Cornell University: Improving Dairy Cow’s Ability to Withstand Extreme Heat
Dairy cows are unable to efficiently produce milk when their body temperatures rise above normal and are heat stressed. This condition, known as hyperthermia-induced heat stress, cost the American dairy farmers an alarming $1.5 billion annually. Cornell University’s research will determine whether heat-stressed dairy cows can recover if fed specific remedies. Ultimately, this project aims to identify nutrition-based solutions that improves dairy cows’ ability to adapt to extreme heat.
Feeding America: Evaluating the Ability of Innovative Distribution Models to Reduce Food Insecurity
In 2017, Feeding America instituted Regional Produce Cooperatives designed to potentially improve the quantity, variety and quality of food at food banks; however, rigorous evaluations have not yet been conducted to determine the program’s overall effectiveness. Feeding America will evaluate the effectiveness of Regional Produce Cooperative to increase consumption of nutritious produce and decrease food insecurity.
Iowa State University: Improving Soil Health through Prairie Strips
Midwestern farms produce a quarter of the world’s corn and soybeans, yet this bounty drains nutrients from the soil, reducing future yields and undermining long-term farm sustainability and profitability. Iowa State University’s research will restore soil health by identifying how to integrate practices that provide continuous living cover on corn and soybean crops, including prairie and cover crops.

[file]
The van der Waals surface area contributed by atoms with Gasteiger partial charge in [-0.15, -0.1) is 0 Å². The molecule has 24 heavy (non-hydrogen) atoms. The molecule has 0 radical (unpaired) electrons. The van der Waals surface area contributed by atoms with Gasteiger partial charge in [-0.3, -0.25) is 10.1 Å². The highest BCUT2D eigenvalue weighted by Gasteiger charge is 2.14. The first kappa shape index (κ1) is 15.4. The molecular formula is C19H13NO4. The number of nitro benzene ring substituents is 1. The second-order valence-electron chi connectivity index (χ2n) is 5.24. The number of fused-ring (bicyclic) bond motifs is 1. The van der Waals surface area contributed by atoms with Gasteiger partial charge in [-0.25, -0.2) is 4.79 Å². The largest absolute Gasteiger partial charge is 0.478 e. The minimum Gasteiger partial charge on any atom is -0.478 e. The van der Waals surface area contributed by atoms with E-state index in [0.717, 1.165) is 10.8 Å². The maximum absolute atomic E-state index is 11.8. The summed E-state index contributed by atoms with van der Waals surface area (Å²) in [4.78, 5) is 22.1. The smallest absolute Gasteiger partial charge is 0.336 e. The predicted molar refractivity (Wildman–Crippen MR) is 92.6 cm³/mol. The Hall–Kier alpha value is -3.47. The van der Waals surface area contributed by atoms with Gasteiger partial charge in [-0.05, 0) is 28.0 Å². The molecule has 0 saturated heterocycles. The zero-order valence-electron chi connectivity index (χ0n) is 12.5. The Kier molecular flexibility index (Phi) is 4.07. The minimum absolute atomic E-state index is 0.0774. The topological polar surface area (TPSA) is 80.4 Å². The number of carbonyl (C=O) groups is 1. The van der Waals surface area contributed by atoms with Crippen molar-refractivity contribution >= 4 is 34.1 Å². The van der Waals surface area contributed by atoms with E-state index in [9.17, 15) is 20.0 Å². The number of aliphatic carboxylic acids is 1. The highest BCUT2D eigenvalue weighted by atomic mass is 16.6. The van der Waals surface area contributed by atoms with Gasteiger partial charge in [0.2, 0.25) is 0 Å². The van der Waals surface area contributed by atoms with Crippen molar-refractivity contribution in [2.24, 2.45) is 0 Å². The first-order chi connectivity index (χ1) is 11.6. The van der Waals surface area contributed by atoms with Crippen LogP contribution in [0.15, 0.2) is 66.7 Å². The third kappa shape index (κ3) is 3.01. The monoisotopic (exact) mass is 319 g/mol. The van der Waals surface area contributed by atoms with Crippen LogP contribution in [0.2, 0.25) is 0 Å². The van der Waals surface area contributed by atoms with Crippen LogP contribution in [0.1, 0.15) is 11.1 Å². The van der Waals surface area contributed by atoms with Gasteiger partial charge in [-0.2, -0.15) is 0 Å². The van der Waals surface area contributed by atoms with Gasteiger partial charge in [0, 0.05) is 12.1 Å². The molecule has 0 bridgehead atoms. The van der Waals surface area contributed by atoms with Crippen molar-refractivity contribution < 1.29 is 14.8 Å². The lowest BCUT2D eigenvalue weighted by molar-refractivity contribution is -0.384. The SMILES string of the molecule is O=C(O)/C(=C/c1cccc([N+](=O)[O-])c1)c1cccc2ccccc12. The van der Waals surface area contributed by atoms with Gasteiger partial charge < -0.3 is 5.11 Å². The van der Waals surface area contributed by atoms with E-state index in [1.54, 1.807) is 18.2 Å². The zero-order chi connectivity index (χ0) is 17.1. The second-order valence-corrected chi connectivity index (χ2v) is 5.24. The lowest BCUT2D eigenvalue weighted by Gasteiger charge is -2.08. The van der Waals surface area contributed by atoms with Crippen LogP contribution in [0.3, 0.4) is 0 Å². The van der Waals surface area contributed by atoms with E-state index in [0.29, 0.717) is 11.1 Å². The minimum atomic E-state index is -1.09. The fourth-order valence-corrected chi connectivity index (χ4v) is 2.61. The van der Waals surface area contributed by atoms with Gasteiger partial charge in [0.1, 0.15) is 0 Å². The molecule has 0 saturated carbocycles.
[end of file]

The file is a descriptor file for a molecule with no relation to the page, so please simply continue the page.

UC Davis: Improving Soil Health in Almond Orchards
Current almond harvesting practices requires that the almond dry out on the orchard floor, which means growers cannot use manures, composts or other materials that could contaminate the nuts. This practice deprives the soil of vital nutrients and creates additional costs for growers. UC Davis is researching more resilient almond harvesting practices that will improve soil health in almond orchards.
University of Cornell: Converting Nutritious Agricultural Waste into Snack Foods
Much of the fruit and vegetable bits left behind after food processing becomes a form of agricultural waste known as pomace, which has little economic value, limited utility and is harmful to the environment. Cornell University’s research seeks to preserve the nutritional qualities of pomace by developing a technology that can convert it into value-added snack foods.